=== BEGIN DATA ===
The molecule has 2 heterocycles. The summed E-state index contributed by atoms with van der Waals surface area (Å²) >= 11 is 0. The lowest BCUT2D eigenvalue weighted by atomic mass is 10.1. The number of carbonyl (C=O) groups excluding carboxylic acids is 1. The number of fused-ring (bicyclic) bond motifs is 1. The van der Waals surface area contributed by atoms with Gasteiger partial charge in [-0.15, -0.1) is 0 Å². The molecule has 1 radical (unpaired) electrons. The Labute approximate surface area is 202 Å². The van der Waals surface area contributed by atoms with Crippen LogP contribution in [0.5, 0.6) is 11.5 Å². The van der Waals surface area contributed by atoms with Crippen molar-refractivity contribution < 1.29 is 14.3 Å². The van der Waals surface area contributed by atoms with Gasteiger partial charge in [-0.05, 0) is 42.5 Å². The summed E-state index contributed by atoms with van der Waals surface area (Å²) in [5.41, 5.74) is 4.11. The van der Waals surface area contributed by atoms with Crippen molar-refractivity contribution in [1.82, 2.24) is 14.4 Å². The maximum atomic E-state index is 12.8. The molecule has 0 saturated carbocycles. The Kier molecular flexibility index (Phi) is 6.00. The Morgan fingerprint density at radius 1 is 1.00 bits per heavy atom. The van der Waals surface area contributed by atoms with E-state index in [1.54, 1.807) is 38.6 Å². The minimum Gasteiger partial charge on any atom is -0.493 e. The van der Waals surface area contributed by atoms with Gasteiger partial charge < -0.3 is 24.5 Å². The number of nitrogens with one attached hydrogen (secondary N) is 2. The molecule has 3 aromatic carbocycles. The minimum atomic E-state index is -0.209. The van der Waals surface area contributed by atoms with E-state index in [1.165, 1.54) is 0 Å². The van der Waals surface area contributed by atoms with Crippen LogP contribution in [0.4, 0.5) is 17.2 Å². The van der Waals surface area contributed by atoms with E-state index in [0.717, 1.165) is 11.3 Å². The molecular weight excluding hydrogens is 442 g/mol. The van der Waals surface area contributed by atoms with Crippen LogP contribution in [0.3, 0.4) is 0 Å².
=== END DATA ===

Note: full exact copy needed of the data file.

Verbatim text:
The molecule has 2 heterocycles. The summed E-state index contributed by atoms with van der Waals surface area (Å²) >= 11 is 0. The lowest BCUT2D eigenvalue weighted by atomic mass is 10.1. The number of carbonyl (C=O) groups excluding carboxylic acids is 1. The number of fused-ring (bicyclic) bond motifs is 1. The van der Waals surface area contributed by atoms with Gasteiger partial charge in [-0.15, -0.1) is 0 Å². The molecule has 1 radical (unpaired) electrons. The Labute approximate surface area is 202 Å². The van der Waals surface area contributed by atoms with Crippen LogP contribution in [0.5, 0.6) is 11.5 Å². The van der Waals surface area contributed by atoms with Crippen molar-refractivity contribution < 1.29 is 14.3 Å². The van der Waals surface area contributed by atoms with Gasteiger partial charge in [-0.05, 0) is 42.5 Å². The summed E-state index contributed by atoms with van der Waals surface area (Å²) in [5.41, 5.74) is 4.11. The van der Waals surface area contributed by atoms with Crippen molar-refractivity contribution in [1.82, 2.24) is 14.4 Å². The maximum atomic E-state index is 12.8. The molecule has 0 saturated carbocycles. The Kier molecular flexibility index (Phi) is 6.00. The Morgan fingerprint density at radius 1 is 1.00 bits per heavy atom. The van der Waals surface area contributed by atoms with E-state index in [1.54, 1.807) is 38.6 Å². The minimum Gasteiger partial charge on any atom is -0.493 e. The van der Waals surface area contributed by atoms with Gasteiger partial charge < -0.3 is 24.5 Å². The number of nitrogens with one attached hydrogen (secondary N) is 2. The molecule has 3 aromatic carbocycles. The minimum atomic E-state index is -0.209. The van der Waals surface area contributed by atoms with E-state index in [1.165, 1.54) is 0 Å². The van der Waals surface area contributed by atoms with Crippen LogP contribution in [0.4, 0.5) is 17.2 Å². The van der Waals surface area contributed by atoms with E-state index in [0.717, 1.165) is 11.3 Å². The molecular weight excluding hydrogens is 442 g/mol. The van der Waals surface area contributed by atoms with Crippen LogP contribution in [0.3, 0.4) is 0 Å².